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I'm using the built-in SD card reader on a Macbook Pro (15", late 2011) running Yosemite, and it treats every SD card as write-protected regardless of the position of the physical switch on the card.

Apparently this is a fairly common problem. I've already tried all the solutions given in this question, with no success. The only thing left that I can think of to try is making physical repairs to the drive. Since this problem is likely caused by a malfunctioning sensor for a setting I don't care about, that seems like overkill if there is a way to do it in software.

Is there any known way to tell the drive or the OS to ignore the write-protection setting and treat a protected SD card as writeable?

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  • buy a can of contact cleaner. 5 quid/bucks/shekels from Maplins/Radio Shack etc. Power down first. – Tetsujin Jan 19 '15 at 19:19
  • @Tetsujin First thing I tried. Problem persists. – Robert Jan 19 '15 at 19:41
  • one SD card, all, or random? – Tetsujin Jan 19 '15 at 19:42
  • All SD cards I've tried. Used to be intermittent, now it's every time. – Robert Jan 19 '15 at 19:53
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    @Tetsujin Reviving this because I see this is a well propagated misconception: It's not the contacts. The SD card lock is a mechanical switch that has no electronic connection to the rest of the card. You can find out for yourself by looking inside a card. It's up to the system to decide to respect the read-only position or not. So this question remains an interesting problem waiting for a solution. – Duvrai Feb 15 '17 at 13:04
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No. You cannot override the write protection status of an SD Card via software.

The read/write status is handled by the firmware of the SD card host controller not by the driver. From Toshiba (manufacturer of these chips):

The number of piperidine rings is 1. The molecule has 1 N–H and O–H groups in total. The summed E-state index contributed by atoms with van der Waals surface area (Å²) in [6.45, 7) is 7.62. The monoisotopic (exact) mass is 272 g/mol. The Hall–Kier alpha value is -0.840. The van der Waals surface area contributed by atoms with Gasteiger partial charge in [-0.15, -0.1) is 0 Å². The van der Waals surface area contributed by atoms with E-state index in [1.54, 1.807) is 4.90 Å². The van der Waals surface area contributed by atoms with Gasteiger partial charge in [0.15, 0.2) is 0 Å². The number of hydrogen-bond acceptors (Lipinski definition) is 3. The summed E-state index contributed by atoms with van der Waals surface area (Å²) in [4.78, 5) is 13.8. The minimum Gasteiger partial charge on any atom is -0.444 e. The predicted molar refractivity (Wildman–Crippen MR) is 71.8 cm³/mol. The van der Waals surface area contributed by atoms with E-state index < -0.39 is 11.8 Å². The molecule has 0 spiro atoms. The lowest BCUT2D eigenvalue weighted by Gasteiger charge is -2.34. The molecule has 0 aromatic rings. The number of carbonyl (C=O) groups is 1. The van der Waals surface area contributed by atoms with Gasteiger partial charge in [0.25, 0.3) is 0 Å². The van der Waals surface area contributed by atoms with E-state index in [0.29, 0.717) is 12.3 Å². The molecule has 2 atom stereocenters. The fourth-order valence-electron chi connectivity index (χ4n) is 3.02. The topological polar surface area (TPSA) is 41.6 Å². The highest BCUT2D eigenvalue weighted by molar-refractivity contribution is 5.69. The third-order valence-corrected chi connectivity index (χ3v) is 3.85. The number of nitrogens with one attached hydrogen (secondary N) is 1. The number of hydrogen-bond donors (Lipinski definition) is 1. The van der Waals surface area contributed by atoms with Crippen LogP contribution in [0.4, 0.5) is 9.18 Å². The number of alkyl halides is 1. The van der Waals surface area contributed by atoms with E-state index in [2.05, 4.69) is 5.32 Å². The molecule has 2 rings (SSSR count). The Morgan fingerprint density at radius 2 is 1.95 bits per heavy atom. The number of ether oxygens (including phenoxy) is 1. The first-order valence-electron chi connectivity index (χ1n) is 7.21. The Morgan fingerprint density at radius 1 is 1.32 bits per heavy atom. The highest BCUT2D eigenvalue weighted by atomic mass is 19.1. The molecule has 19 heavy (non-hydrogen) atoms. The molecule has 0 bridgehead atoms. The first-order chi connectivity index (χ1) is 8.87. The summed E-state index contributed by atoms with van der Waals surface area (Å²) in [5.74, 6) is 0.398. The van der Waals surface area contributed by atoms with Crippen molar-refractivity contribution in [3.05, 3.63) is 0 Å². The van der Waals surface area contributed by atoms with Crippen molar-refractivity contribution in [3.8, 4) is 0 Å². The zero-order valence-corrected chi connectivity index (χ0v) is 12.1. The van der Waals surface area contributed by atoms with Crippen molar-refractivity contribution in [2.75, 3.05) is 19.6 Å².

Content protection can be realized by using the [controller] with firmware.

enter image description here

Inside the SD card reader are a series of pins that get connected if the write protection is enabled. This tells the controller that write protection is enabled (Picture is not of the MacBook connectors, but the best one to illustrate how it works I could find online).

enter image description here

It is most likely that these pins are "stuck" together causing the controller to "see" the card as protected. You can attempt to clean it out or as a better alternative, just purchase an inexpensive USB SD Card Reader.

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I have sacrificed a micro SD to SD adapter in order to see that there is no wire or lever going from the slider to the micro SD card, hence the protection it NOT in the card but in the reader.

enter image description here

Yet it could be possible to overcome the lock with proper software (kind of spoofing or masquerading).

I happen to have a true full size no adapter Sandisk Extreme SD card that cost me more than 60 euros (I won't open it for curiosity). It is almost always read only on my Macs (with either Mac OS or Linux).

Just like it used to be with floppies: cover the hole!

Let me do it. Cover the hole with brown postal packaging tape (opaque and thin), being careful not to cover any electrical pin.

Hole covered

Now my SD card is almost always writable, even if the slider is in lock position, which proves that it does not know the slider position and does not have built-in lock.

After many years and many cards thrown to the bin for nothing...

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  • NO WAY! I spent so much time futzing with the adapter, pushing it in this way, holding it that way. And your method WORKED. I'm in awe – NoethersOneRing Dec 11 '20 at 20:42
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    For history: floppies followed tape cassettes in the locking principle. – Pierre ALBARÈDE Jan 31 at 23:08

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